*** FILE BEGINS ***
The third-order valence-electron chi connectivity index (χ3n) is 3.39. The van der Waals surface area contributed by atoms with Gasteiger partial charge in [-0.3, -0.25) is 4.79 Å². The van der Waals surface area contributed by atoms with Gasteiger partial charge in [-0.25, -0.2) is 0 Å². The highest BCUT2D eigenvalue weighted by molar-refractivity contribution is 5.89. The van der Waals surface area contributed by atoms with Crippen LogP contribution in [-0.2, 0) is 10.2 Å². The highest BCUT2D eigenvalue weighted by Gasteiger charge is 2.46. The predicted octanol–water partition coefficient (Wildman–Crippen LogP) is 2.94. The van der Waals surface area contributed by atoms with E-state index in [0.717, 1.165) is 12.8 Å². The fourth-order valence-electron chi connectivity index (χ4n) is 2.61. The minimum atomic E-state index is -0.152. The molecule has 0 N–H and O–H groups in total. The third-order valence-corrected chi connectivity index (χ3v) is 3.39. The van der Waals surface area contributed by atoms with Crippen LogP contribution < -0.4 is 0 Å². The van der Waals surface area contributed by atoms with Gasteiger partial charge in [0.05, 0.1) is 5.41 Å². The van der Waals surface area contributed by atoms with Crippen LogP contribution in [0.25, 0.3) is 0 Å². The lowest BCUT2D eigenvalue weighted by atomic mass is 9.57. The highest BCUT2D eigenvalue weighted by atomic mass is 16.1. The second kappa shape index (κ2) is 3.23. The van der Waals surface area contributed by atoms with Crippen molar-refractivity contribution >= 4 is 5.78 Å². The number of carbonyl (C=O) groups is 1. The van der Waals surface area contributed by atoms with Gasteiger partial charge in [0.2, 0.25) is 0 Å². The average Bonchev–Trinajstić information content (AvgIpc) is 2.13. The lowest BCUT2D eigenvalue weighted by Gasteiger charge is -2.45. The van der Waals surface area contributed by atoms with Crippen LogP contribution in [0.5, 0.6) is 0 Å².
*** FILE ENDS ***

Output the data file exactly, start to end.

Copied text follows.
The third-order valence-electron chi connectivity index (χ3n) is 3.39. The van der Waals surface area contributed by atoms with Gasteiger partial charge in [-0.3, -0.25) is 4.79 Å². The van der Waals surface area contributed by atoms with Gasteiger partial charge in [-0.25, -0.2) is 0 Å². The highest BCUT2D eigenvalue weighted by molar-refractivity contribution is 5.89. The van der Waals surface area contributed by atoms with Crippen LogP contribution in [-0.2, 0) is 10.2 Å². The highest BCUT2D eigenvalue weighted by Gasteiger charge is 2.46. The predicted octanol–water partition coefficient (Wildman–Crippen LogP) is 2.94. The van der Waals surface area contributed by atoms with E-state index in [0.717, 1.165) is 12.8 Å². The fourth-order valence-electron chi connectivity index (χ4n) is 2.61. The minimum atomic E-state index is -0.152. The molecule has 0 N–H and O–H groups in total. The third-order valence-corrected chi connectivity index (χ3v) is 3.39. The van der Waals surface area contributed by atoms with Crippen LogP contribution < -0.4 is 0 Å². The van der Waals surface area contributed by atoms with Gasteiger partial charge in [0.05, 0.1) is 5.41 Å². The van der Waals surface area contributed by atoms with Crippen LogP contribution in [0.25, 0.3) is 0 Å². The lowest BCUT2D eigenvalue weighted by atomic mass is 9.57. The highest BCUT2D eigenvalue weighted by atomic mass is 16.1. The second kappa shape index (κ2) is 3.23. The van der Waals surface area contributed by atoms with Crippen molar-refractivity contribution >= 4 is 5.78 Å². The number of carbonyl (C=O) groups is 1. The van der Waals surface area contributed by atoms with Gasteiger partial charge in [0.2, 0.25) is 0 Å². The average Bonchev–Trinajstić information content (AvgIpc) is 2.13. The lowest BCUT2D eigenvalue weighted by Gasteiger charge is -2.45. The van der Waals surface area contributed by atoms with Crippen LogP contribution in [0.5, 0.6) is 0 Å².